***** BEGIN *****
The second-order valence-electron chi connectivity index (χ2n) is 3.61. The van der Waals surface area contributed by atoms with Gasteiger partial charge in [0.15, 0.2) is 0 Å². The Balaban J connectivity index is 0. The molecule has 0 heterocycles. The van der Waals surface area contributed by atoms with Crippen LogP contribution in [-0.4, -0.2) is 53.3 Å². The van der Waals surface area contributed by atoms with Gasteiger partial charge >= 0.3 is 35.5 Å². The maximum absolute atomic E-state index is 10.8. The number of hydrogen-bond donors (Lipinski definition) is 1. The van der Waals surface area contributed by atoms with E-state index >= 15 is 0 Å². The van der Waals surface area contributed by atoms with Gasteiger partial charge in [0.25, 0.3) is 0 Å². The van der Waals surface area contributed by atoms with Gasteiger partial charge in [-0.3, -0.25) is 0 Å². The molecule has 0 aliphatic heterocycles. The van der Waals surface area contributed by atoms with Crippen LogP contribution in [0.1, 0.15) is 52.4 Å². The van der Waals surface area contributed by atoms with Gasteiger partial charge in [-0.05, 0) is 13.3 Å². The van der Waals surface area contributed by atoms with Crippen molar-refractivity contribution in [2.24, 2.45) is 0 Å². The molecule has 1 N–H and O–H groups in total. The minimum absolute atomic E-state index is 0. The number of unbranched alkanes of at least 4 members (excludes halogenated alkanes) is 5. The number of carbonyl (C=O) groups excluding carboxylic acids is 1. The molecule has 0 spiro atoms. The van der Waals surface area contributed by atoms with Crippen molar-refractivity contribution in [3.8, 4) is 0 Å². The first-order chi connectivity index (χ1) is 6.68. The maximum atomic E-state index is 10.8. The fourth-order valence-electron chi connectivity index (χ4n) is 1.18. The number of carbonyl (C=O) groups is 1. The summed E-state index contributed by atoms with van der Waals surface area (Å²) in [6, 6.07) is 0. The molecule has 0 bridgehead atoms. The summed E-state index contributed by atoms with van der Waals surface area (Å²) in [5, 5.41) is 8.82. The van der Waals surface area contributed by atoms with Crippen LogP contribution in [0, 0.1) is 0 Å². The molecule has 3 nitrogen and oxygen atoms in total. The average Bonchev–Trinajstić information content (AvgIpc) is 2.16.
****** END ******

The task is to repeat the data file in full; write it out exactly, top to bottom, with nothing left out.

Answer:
The second-order valence-electron chi connectivity index (χ2n) is 3.61. The van der Waals surface area contributed by atoms with Gasteiger partial charge in [0.15, 0.2) is 0 Å². The Balaban J connectivity index is 0. The molecule has 0 heterocycles. The van der Waals surface area contributed by atoms with Crippen LogP contribution in [-0.4, -0.2) is 53.3 Å². The van der Waals surface area contributed by atoms with Gasteiger partial charge >= 0.3 is 35.5 Å². The maximum absolute atomic E-state index is 10.8. The number of hydrogen-bond donors (Lipinski definition) is 1. The van der Waals surface area contributed by atoms with E-state index >= 15 is 0 Å². The van der Waals surface area contributed by atoms with Gasteiger partial charge in [0.25, 0.3) is 0 Å². The van der Waals surface area contributed by atoms with Gasteiger partial charge in [-0.3, -0.25) is 0 Å². The molecule has 0 aliphatic heterocycles. The van der Waals surface area contributed by atoms with Crippen LogP contribution in [0.1, 0.15) is 52.4 Å². The van der Waals surface area contributed by atoms with Gasteiger partial charge in [-0.05, 0) is 13.3 Å². The van der Waals surface area contributed by atoms with Crippen molar-refractivity contribution in [2.24, 2.45) is 0 Å². The molecule has 1 N–H and O–H groups in total. The minimum absolute atomic E-state index is 0. The number of unbranched alkanes of at least 4 members (excludes halogenated alkanes) is 5. The number of carbonyl (C=O) groups excluding carboxylic acids is 1. The molecule has 0 spiro atoms. The van der Waals surface area contributed by atoms with Crippen molar-refractivity contribution in [3.8, 4) is 0 Å². The first-order chi connectivity index (χ1) is 6.68. The maximum atomic E-state index is 10.8. The fourth-order valence-electron chi connectivity index (χ4n) is 1.18. The number of carbonyl (C=O) groups is 1. The summed E-state index contributed by atoms with van der Waals surface area (Å²) in [6, 6.07) is 0. The molecule has 0 bridgehead atoms. The summed E-state index contributed by atoms with van der Waals surface area (Å²) in [5, 5.41) is 8.82. The van der Waals surface area contributed by atoms with Crippen LogP contribution in [0, 0.1) is 0 Å². The molecule has 3 nitrogen and oxygen atoms in total. The average Bonchev–Trinajstić information content (AvgIpc) is 2.16.